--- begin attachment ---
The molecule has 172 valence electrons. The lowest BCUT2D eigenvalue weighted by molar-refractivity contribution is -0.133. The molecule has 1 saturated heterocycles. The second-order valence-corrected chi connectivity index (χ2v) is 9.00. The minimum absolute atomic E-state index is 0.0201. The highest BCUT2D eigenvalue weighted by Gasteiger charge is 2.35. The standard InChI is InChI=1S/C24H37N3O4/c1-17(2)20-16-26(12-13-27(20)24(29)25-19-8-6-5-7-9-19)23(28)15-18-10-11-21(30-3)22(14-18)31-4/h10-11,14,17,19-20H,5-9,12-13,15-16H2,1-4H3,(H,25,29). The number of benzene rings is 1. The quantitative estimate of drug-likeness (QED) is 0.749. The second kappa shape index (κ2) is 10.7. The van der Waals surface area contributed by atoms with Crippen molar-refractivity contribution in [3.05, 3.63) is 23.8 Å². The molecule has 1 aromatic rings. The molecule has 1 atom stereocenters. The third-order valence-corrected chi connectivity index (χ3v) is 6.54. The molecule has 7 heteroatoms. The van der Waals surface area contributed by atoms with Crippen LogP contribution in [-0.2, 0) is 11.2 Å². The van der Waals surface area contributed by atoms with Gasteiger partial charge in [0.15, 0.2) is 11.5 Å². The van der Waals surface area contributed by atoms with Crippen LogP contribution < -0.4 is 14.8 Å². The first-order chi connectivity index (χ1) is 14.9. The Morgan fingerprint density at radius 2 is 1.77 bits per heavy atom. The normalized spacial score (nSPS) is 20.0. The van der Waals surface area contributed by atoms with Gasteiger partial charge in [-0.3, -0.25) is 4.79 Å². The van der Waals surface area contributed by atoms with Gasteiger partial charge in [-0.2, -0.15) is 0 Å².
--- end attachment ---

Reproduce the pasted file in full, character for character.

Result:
The molecule has 172 valence electrons. The lowest BCUT2D eigenvalue weighted by molar-refractivity contribution is -0.133. The molecule has 1 saturated heterocycles. The second-order valence-corrected chi connectivity index (χ2v) is 9.00. The minimum absolute atomic E-state index is 0.0201. The highest BCUT2D eigenvalue weighted by Gasteiger charge is 2.35. The standard InChI is InChI=1S/C24H37N3O4/c1-17(2)20-16-26(12-13-27(20)24(29)25-19-8-6-5-7-9-19)23(28)15-18-10-11-21(30-3)22(14-18)31-4/h10-11,14,17,19-20H,5-9,12-13,15-16H2,1-4H3,(H,25,29). The number of benzene rings is 1. The quantitative estimate of drug-likeness (QED) is 0.749. The second kappa shape index (κ2) is 10.7. The van der Waals surface area contributed by atoms with Crippen molar-refractivity contribution in [3.05, 3.63) is 23.8 Å². The molecule has 1 aromatic rings. The molecule has 1 atom stereocenters. The third-order valence-corrected chi connectivity index (χ3v) is 6.54. The molecule has 7 heteroatoms. The van der Waals surface area contributed by atoms with Crippen LogP contribution in [-0.2, 0) is 11.2 Å². The van der Waals surface area contributed by atoms with Gasteiger partial charge in [0.15, 0.2) is 11.5 Å². The van der Waals surface area contributed by atoms with Crippen LogP contribution < -0.4 is 14.8 Å². The first-order chi connectivity index (χ1) is 14.9. The Morgan fingerprint density at radius 2 is 1.77 bits per heavy atom. The normalized spacial score (nSPS) is 20.0. The van der Waals surface area contributed by atoms with Gasteiger partial charge in [-0.3, -0.25) is 4.79 Å². The van der Waals surface area contributed by atoms with Gasteiger partial charge in [-0.2, -0.15) is 0 Å².